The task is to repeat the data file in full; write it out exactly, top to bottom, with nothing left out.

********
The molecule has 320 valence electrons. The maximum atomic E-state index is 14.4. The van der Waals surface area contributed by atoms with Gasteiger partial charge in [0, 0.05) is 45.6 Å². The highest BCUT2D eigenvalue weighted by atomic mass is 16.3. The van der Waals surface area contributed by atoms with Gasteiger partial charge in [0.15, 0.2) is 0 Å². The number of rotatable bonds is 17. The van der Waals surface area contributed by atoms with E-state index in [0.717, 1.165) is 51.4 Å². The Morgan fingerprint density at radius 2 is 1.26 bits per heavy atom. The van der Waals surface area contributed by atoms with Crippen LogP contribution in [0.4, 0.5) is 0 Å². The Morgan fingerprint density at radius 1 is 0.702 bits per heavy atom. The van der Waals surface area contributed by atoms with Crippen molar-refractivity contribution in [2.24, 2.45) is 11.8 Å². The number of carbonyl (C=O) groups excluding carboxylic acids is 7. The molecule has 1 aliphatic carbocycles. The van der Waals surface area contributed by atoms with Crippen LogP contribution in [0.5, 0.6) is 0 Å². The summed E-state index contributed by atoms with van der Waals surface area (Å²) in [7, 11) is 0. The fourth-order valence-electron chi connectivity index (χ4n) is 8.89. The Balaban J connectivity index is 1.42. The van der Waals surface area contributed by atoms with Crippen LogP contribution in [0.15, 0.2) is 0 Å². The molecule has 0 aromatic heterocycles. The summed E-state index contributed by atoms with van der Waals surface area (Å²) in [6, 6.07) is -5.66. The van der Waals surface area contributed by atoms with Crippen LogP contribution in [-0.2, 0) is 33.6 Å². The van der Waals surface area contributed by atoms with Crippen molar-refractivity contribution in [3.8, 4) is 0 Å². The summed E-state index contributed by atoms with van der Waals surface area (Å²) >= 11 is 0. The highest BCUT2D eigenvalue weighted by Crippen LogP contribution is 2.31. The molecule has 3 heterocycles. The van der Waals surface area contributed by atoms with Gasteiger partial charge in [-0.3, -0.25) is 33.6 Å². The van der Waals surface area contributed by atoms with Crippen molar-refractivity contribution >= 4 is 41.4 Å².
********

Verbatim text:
The molecule has 320 valence electrons. The maximum atomic E-state index is 14.4. The van der Waals surface area contributed by atoms with Gasteiger partial charge in [0, 0.05) is 45.6 Å². The highest BCUT2D eigenvalue weighted by atomic mass is 16.3. The van der Waals surface area contributed by atoms with Gasteiger partial charge in [0.15, 0.2) is 0 Å². The number of rotatable bonds is 17. The van der Waals surface area contributed by atoms with E-state index in [0.717, 1.165) is 51.4 Å². The Morgan fingerprint density at radius 2 is 1.26 bits per heavy atom. The van der Waals surface area contributed by atoms with Crippen LogP contribution in [0.4, 0.5) is 0 Å². The Morgan fingerprint density at radius 1 is 0.702 bits per heavy atom. The van der Waals surface area contributed by atoms with Crippen molar-refractivity contribution in [2.24, 2.45) is 11.8 Å². The number of carbonyl (C=O) groups excluding carboxylic acids is 7. The molecule has 1 aliphatic carbocycles. The van der Waals surface area contributed by atoms with Crippen LogP contribution in [0.5, 0.6) is 0 Å². The summed E-state index contributed by atoms with van der Waals surface area (Å²) in [7, 11) is 0. The fourth-order valence-electron chi connectivity index (χ4n) is 8.89. The Balaban J connectivity index is 1.42. The van der Waals surface area contributed by atoms with Crippen LogP contribution in [0.15, 0.2) is 0 Å². The molecule has 0 aromatic heterocycles. The summed E-state index contributed by atoms with van der Waals surface area (Å²) in [6, 6.07) is -5.66. The van der Waals surface area contributed by atoms with Crippen LogP contribution in [-0.2, 0) is 33.6 Å². The van der Waals surface area contributed by atoms with Crippen molar-refractivity contribution in [3.8, 4) is 0 Å². The summed E-state index contributed by atoms with van der Waals surface area (Å²) >= 11 is 0. The highest BCUT2D eigenvalue weighted by Crippen LogP contribution is 2.31. The molecule has 3 heterocycles. The van der Waals surface area contributed by atoms with Gasteiger partial charge in [-0.3, -0.25) is 33.6 Å². The van der Waals surface area contributed by atoms with Crippen molar-refractivity contribution >= 4 is 41.4 Å².